Steady USGC refining margins key to Midwest, European ULSD supply
August 11, 2014 -
* LLS cracking margins on USGC up nearly $5/b year on year
* Midwest LLS yields up $5/b over past week
* Coffeyville, Joliet outages tighten Midwest refinery capacity
* USGC-Group 3/Chicago ULSD arbitrages open and flowing
* European market remains attractive for USGC refiners
Cheap North American crude and strong spot prices for ULSD on both sides of the Atlantic have kept US Gulf Coast refineries firing away this summer.
Analysis continues below...
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Despite largely steady ULSD exports to Europe, strong Chicago and Group 3 prices could pull more barrels from the USGC north.
USGC refineries have been operating in excess of 93% over the past six weeks amid solid margins for North American crudes. Although crude runs may have peaked already -- hitting 8.65 million b/d the week ended July 4 (see chart) -- solid margins could see refiners try to push back seasonal maintenance further into the fall.
Gulf Coast cracking margins for Louisiana Light Sweet were $14.58/barrel Wednesday, well-above the 30-day moving average of $11.48/b, Platts data showed. LLS margins are stronger than they were this time last year, when they averaged just $9.66/b over a similar 30-day period.
Platts margins reflect the difference between a crude's netback and its spot price. Netbacks are based on crude yields, which are calculated by
applying Platts product price assessments to yield formulas designed by Turner, Mason & Co.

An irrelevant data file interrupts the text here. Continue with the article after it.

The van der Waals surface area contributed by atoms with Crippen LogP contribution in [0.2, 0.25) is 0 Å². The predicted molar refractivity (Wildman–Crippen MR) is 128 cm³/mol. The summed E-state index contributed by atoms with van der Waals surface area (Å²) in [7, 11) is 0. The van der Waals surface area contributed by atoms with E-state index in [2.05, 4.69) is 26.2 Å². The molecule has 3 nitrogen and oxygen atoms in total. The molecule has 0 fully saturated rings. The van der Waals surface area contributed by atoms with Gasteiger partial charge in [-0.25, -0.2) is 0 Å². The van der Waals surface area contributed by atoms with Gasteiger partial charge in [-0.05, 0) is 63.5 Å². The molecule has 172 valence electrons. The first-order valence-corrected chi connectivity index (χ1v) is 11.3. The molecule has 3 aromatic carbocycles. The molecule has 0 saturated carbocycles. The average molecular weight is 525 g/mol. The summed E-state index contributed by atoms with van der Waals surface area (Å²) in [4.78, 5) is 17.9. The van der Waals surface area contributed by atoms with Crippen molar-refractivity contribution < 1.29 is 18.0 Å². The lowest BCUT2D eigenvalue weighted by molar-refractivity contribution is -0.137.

A year ago, USGC crude runs had already peaked near 8.5 million b/d in mid-July. By mid-August, runs had dipped close to 8 million b/d before rallying again into September.
LLS margins have lately risen as spot crude prices for the grade have sunk, even though yields have also risen. Prompt LLS prices were assessed at $101.72/b Thursday, almost $4/b below the 30-day moving average. USGC yields, meanwhile, were pegged at $117.28/b Thursday, largely in line with the 30-day moving average.
That said, Midwest LLS yields are significantly higher, having jumped more than $3/b alone on Wednesday, suggesting the grade would likely fetch a higher value if processed in a Midwest refinery. Midwest LLS yields Thursday were pegged at $120.89/b.
Midwest refinery utilization tight
This comes at a time of tight Midwest refinery utilization and high agricultural demand. Midwest refineries have taken two significant hits lately in the wake of a fire shutting CVR Energy's entire 115,000 b/d Coffeyville, Kansas, refinery on July 29, as well as a hydrotreater issue at ExxonMobil's 238,000 b/d Joliet, Illinois, refinery.
Last week, rates fell to 93.8% of capacity, US Energy Information Administration data showed, which is still very strong. But that is down from more than 100% of capacity for the week ended July 11, when runs were at a record-high 3.82 million b/d.
These outages have severely curtailed Midwest refinery utilization rates, and a wider ULSD spread between Group 3 and Chicago relative to the USGC has seen more barrels pulled north.
US Gulf Coast refiners eye European market share